The third book of the Unwind Dystology is just as captivating as its prequels.”

 

NO MAJOR SPOILERS

 

Neal Shusterman’s Unwind series never ceases to amaze and entertain me. My favorite quote from this book: “Hope can be bruised and battered. It can be forced underground and even rendered unconscious, but hope cannot be killed.”.

The story continues of the main characters who have managed to survive thus far. Cam, the rewind, is still on the scene. The characters who have been separated don’t know where the others are or even if they are still alive. There is a lot of hiding, running, danger, and sometimes help at every corner. We find sympathizers to Unwinds in some of the strangest places However, the attitude is generally that Unwinds aren’t welcome anywhere for very long because giving them sanctuary, especially these characters, will get you killed.

Some very interesting developments occur with Cam. I don’t want to spoil this for people who haven’t read it but if anyone would like to have a philosophical discussion on what happens to him please inbox me! Suffice it say that again this book is thought provoking on matters of humanity that we for granted everyday.

That right there is what I love so much about this series. The first two books were set up really well. We know all about Unwinding and the people who are for and against it and why. We understand the reason why it was established in the first place. We now know the characters very well.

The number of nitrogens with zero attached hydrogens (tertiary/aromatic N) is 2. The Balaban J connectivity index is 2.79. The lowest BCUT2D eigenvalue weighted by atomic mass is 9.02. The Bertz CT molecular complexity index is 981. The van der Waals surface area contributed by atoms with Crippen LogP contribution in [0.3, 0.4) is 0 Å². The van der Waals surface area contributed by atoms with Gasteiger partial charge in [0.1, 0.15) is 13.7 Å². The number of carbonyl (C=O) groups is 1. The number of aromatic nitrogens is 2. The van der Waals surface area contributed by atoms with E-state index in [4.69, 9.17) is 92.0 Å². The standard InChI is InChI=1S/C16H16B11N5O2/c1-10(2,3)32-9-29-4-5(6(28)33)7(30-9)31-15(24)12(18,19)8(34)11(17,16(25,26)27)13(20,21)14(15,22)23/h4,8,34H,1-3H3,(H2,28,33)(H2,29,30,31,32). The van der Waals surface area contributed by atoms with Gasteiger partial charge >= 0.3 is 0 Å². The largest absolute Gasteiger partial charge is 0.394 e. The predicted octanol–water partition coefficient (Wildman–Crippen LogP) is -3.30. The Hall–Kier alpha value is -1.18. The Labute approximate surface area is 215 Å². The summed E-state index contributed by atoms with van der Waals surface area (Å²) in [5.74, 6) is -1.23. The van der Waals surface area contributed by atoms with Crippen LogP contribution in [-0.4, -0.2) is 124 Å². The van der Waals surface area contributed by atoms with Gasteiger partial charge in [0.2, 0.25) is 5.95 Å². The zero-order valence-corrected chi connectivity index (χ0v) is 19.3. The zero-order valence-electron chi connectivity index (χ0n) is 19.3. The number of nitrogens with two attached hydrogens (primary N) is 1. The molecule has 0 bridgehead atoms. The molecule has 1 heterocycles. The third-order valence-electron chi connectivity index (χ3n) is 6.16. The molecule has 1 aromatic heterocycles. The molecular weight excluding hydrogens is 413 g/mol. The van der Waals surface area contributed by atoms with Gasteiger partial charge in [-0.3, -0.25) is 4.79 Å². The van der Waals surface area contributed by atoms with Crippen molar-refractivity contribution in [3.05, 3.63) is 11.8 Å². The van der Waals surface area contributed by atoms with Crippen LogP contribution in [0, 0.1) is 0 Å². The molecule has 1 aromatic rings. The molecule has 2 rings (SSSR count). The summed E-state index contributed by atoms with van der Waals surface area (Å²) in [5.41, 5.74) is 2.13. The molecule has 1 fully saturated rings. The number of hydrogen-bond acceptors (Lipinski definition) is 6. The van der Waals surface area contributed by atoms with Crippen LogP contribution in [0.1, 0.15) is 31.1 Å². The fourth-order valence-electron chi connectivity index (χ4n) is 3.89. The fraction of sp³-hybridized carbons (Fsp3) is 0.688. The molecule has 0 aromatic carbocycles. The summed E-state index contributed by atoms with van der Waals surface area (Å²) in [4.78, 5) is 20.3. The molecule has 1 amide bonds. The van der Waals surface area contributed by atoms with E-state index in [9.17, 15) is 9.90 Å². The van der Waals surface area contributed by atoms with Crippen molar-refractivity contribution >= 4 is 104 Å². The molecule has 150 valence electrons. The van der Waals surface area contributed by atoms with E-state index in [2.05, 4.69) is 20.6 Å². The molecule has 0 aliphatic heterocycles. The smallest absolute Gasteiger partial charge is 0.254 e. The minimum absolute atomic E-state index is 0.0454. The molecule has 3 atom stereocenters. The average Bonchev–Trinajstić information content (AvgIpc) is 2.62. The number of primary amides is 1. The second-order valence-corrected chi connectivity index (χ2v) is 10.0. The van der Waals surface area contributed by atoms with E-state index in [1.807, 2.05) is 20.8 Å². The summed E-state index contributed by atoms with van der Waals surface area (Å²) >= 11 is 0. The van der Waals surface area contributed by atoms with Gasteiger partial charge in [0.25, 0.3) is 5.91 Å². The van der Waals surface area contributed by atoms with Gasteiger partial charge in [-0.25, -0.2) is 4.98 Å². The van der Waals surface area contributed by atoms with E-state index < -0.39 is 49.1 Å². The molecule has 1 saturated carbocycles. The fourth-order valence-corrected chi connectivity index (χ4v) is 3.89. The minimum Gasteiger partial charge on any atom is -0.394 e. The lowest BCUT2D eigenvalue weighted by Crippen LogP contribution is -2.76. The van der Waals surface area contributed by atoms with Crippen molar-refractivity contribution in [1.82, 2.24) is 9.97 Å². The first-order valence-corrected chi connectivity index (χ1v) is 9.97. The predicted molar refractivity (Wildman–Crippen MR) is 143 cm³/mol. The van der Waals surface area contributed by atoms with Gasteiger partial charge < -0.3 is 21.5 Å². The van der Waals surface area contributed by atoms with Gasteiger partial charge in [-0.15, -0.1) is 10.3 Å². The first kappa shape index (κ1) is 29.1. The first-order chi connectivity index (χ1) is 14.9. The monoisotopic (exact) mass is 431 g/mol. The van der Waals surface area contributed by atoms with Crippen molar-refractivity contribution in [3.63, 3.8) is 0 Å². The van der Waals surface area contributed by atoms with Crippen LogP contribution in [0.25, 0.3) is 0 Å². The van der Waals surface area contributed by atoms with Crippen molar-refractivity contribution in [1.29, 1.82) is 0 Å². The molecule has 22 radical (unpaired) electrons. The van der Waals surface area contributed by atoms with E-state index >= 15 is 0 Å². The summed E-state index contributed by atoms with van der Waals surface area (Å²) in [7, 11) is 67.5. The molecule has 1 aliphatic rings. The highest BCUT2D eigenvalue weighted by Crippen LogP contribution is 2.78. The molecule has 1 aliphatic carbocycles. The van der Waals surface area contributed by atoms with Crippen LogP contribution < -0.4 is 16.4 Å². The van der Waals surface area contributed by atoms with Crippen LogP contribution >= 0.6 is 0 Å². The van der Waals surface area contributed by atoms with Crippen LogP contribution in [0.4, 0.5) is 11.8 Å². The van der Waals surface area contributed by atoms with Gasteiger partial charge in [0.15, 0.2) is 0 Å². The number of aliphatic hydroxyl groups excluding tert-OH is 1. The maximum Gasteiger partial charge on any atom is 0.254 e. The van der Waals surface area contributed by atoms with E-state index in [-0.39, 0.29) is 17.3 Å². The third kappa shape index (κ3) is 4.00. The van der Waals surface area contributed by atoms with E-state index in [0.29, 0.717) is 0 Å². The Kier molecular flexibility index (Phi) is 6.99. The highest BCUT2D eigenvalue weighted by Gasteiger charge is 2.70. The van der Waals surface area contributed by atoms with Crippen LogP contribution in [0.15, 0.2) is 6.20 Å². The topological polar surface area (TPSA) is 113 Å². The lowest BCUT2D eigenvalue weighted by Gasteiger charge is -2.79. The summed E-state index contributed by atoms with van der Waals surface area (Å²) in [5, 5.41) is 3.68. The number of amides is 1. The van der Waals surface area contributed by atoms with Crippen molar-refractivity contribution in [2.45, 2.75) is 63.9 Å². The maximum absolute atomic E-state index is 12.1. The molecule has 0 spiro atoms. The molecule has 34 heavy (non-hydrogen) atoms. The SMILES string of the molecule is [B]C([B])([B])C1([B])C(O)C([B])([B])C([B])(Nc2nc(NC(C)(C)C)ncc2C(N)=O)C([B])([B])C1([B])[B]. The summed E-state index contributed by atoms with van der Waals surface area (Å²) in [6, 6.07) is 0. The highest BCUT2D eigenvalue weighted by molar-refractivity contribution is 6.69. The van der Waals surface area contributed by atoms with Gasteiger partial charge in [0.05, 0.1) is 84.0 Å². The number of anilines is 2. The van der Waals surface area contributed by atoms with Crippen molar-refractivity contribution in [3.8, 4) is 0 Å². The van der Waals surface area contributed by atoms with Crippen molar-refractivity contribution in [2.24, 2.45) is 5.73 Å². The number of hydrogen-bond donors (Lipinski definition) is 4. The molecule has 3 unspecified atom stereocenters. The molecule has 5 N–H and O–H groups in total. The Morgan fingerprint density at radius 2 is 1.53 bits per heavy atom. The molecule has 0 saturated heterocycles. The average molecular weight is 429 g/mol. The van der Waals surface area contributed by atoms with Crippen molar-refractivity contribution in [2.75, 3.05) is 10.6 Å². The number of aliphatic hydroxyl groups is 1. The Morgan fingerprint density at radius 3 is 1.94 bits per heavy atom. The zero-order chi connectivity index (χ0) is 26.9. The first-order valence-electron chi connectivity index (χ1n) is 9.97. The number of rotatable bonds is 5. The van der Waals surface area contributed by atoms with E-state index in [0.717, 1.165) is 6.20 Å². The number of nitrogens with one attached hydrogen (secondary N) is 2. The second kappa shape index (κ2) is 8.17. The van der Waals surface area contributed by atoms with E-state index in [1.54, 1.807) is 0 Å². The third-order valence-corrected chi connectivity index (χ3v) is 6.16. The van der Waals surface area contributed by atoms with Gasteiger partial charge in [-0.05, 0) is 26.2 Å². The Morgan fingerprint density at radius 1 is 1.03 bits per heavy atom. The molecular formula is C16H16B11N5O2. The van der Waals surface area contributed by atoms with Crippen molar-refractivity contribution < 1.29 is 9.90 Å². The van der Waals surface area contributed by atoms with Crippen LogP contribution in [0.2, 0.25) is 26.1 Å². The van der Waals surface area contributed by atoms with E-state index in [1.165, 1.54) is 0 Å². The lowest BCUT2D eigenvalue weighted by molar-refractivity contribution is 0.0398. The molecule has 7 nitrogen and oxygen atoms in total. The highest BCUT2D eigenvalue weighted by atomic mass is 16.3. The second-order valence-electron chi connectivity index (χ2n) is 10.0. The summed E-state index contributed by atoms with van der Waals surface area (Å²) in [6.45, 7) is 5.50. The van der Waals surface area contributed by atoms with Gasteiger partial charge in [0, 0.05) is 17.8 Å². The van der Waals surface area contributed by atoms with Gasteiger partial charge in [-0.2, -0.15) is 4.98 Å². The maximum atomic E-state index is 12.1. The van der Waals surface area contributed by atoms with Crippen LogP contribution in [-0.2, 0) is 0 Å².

This book to me took more of the focus off the actual of issue of unwinding itself and was more about all the emotions involved. We got to see the characters at their most vulnerable points. I was glad to see that even the most beloved characters had a weakness but throughout the whole journey they have been able to overcome their weaknesses. I was also shocked to see the attitudes of those who profit off the unwinding business, whether it is the government, independent organizations, or parts pirates.

The total disregard of human value is appalling but sadly realistic. One of the things I really wanted to get from this book is the subject of Starkey. Man, do I have a problem with him! I really wanted to see him get his comeuppance. Whether or not he does is up to you to find out in the pages of this book.

I am always amazed and impressed that Mr. Sushterman is writing to a “young adult” audience but he never assumes they are unable to understand the big concepts of life itself. He “dumbs down” nothing and expects his audience to keep up with him and I find that so very refreshing amongst the trite that is out there for teens. I do wish that the labels of “young adult” did not have to apply. Although the book is about teens, it is about so much more. All we adults need to do some long, hard thinking about the issues brought up within these pages. It would serve us all very well.

 

Reviewed by:

Strawberry Fields

Added 17th August 2015

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Strawberry Fields

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